2 August 2010 3:00 PM, PDT | The Hollywood Reporter | See recent The Hollywood Reporter news »

Tom Mankiewicz, the screenwriter who was instrumental in bringing James Bond and Superman to the big screen in the 1970s, died July 31 at his Los Angeles home after a brief illness. He was 68.

The son of writer-director Joseph L. Mankiewicz and actress Rosa Stradner, Tom Mankiewicz also left his mark on TV, where he co-wrote and directed the pilot for the husband-and-wife mystery series "Hart to Hart," on which he served as a creative consultant for the show's five-year run.

His association with Bond began with 1971's "Diamonds Are Forever," on which he shared screen credit with Richard Maibaum. His work on a Broadway musical version of "Georgy Girl," which ran just four performances, attracted the attention of United Artists executive David Picker, who introduced Mankiewicz to Bond producer Albert Broccoli, who used the rewrite to convince Sean Connery to return to the role.

Mankiewicz went on to receive sole »

- By Gregg Kilday

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DVD Playhouse: July 2010

26 July 2010 5:59 PM, PDT | The Hollywood Interview | See recent The Hollywood Interview news »

DVD Playhouse—July 2010

By

Allen Gardner

Two From Powell/Pressburger Criterion releases gorgeous new transfers of two of the greatest films to come out of post-war Britain, from that period’s greatest filmmaking team: Michael Powell and Emeric Pressburger. Black Narcissus was originally released in 1947 and caused a sensation with its explosive story about a nun (Deborah Kerr), cloistered in a remote convent in the Himalayas, who must battle elements both external (the punishing weather) and internal (temptations of the flesh over duty to the spirit). Also features stellar turns by England’s greatest actresses at the time: Flora Robson, Kathleen Byron and a young Jean Simmons. One of the most dazzling films ever made, bolstered by Oscar-winning cinematography from Jack Cardiff. Bonuses: New transfer, supervised by Cardiff, editor Thelma Schoonmaker Powell; Introduction by filmmaker Bernard Tavernier; Commentary by Powell and Martin Scorsese; Featurettes; Documentaries and interviews; Trailer. The Red Shoes, »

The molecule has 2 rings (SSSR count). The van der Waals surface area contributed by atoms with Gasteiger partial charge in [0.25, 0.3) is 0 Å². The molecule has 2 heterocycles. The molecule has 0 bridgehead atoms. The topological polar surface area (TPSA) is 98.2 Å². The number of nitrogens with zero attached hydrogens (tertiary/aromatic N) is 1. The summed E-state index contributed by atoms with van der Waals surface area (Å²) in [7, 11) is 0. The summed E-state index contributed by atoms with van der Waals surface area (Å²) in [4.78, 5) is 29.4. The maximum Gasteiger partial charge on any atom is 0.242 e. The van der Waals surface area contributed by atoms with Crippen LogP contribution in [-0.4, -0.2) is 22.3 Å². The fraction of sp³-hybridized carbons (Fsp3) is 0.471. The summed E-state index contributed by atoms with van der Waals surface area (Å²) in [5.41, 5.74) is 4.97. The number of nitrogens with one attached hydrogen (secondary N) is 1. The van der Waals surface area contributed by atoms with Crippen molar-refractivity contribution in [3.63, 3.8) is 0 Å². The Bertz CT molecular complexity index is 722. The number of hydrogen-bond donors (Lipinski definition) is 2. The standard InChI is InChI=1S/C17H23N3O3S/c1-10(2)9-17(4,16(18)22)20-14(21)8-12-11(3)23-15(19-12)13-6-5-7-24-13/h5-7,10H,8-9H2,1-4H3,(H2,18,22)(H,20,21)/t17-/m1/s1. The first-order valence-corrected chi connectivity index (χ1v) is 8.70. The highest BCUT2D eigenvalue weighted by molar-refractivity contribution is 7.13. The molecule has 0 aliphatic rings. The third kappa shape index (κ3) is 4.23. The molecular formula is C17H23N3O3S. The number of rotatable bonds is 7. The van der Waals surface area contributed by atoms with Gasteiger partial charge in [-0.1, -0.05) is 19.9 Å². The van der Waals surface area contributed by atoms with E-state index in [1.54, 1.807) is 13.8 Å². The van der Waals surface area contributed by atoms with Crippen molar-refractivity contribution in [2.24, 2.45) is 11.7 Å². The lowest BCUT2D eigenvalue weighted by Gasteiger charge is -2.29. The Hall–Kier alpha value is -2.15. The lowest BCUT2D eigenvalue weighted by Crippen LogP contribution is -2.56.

- The Hollywood Interview.com

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We're gonna need a bigger boat: Jaws at 35

23 June 2010 9:09 PM, PDT | Den of Geek | See recent Den of Geek news »

Steven Spielberg's shark attack classic Jaws is 35 years old this week, and it's still a classic film with teeth...

An odd way to begin an appreciation of a classic movie, perhaps, but I'm going to put it down anyway: Steven Spielberg ruined my holiday in Skegness.

Thirty-five years old this week, 1975's Jaws propelled a little known director, who was previously best known for an episode of Columbo and the tense made-for-television thriller Duel, into the Hollywood stratosphere.

The tale of a tiny Us island terrorised by the presence of a worryingly persistent great white shark, Jaws may have had its roots in the cheesy monster B-movies of the previous decades, but the sheer quality of Spielberg's assured direction, not to mention John Williams' truly iconic score, made the film an instant and enduring classic.

One of the first films I distinctly remember watching, its gradually building tension »